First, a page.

Flu hits epidemic levels as deaths top last season

A box of flu vaccine shots.
A box of flu vaccine shots.
Joe Raedle/Getty Images

Listen to story

Download this story 0MB

Spurred by the powerful H1N1 strain, flu activity this season has reached epidemic levels. The flu-related death toll so far this season is the highest since the pandemic of 2009-2010, according to data released Friday by the California Department of Public Health.

The tally of confirmed 147 influenza-related deaths, plus another 44 that are under investigation, pushes the state into epidemic territory, said Gil Chavez, deputy director and state epidemiologist for the CDPH. 

"We are seeing activity of influenza that is above expected levels so that basically tells you that we have activity that is above epidemic thresholds, above epidemic levels,” he said.

Last year at this time there had been 14 flu-related deaths, according to the state. Overall there were 106 fatalities during the 2012–2013 flu season, state health records show.

The current figures are through Jan. 25th. Of the 147 dead, four were children. Of the confirmed deaths, 17 occurred in Los Angeles, five in Riverside, three in Long Beach and seven in San Diego.

The majority of deaths occurred among those with other health issues, said James Watt, who oversees the Division of Communicable Disease Control for the Center for infectious Diseases at the California Department of Public Health.

“We expect the influenza deaths to continue to climb,” he said.

State officials began tracking flu-related deaths on a voluntary basis in 2009 after the 2009-10 pandemic, and in 2011 reporting became mandatory, Watt said.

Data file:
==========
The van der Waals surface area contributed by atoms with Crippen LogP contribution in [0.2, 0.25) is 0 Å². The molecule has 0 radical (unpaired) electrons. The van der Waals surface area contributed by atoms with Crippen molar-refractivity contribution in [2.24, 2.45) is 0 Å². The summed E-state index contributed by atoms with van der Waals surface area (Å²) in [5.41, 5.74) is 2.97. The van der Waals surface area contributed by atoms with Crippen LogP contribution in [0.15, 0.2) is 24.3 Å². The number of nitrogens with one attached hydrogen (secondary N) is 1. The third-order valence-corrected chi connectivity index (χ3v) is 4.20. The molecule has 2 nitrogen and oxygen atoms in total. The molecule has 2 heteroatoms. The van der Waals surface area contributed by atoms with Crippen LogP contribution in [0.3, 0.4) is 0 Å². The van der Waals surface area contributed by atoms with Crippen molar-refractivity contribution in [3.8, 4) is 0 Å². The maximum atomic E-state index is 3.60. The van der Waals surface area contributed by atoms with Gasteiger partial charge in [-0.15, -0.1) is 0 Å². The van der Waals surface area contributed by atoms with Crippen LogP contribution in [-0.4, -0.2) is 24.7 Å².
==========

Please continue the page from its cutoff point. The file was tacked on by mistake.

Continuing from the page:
Deaths of those over 65 are not included in the total tally. It is unclear how deep the impact of the flu is since older people are especially affected by the flu and often have other health problems.

Watt and Chavez stressed the importance of the flu vaccine and said it is still not too late to get it. They said they do not know what percentage of the population has taken the vaccine, which contains one H1N1 strain.

Symptoms of the flu include fever, cough, sore throat, runny or stuffy nose and body aches. The elderly, pregnant women, babies and those with health conditions are considered high risk. They should see their doctor as soon as they have flu symptoms, Watt said. 

The state health officials said they have not implemented any extra preventive measures beyond the established guidelines, but at least one local hospital has taken action.

At Cedars Sinai Hospital in Los Angeles, staff are handing out surgical masks to all visitors to slow the spread of the flu, said Rekha Murthy, director of hospital epidemiology.

"During this kind of epidemic we felt there needed to be stringent controls to just make sure we weren't putting patients at risk," she said. 

Year Number of Flu Deaths
2013-2014 (through Jan. 25) 147
2012-2013 106
2011-2012 51
2010-2011 * 89
April 23 2009 – August 28 2010 ** 539

The state has only required the reporting of flu deaths of those under 65 since 2011; prior to that year it was voluntary.

* Only deaths between 18-64 were reportable for 2010-2011. The other seasons report deaths between 0-64.

** This covers a longer period than the regular flu season; there was no vaccine at the beginning of the pandemic.

Source: California Department of Public Health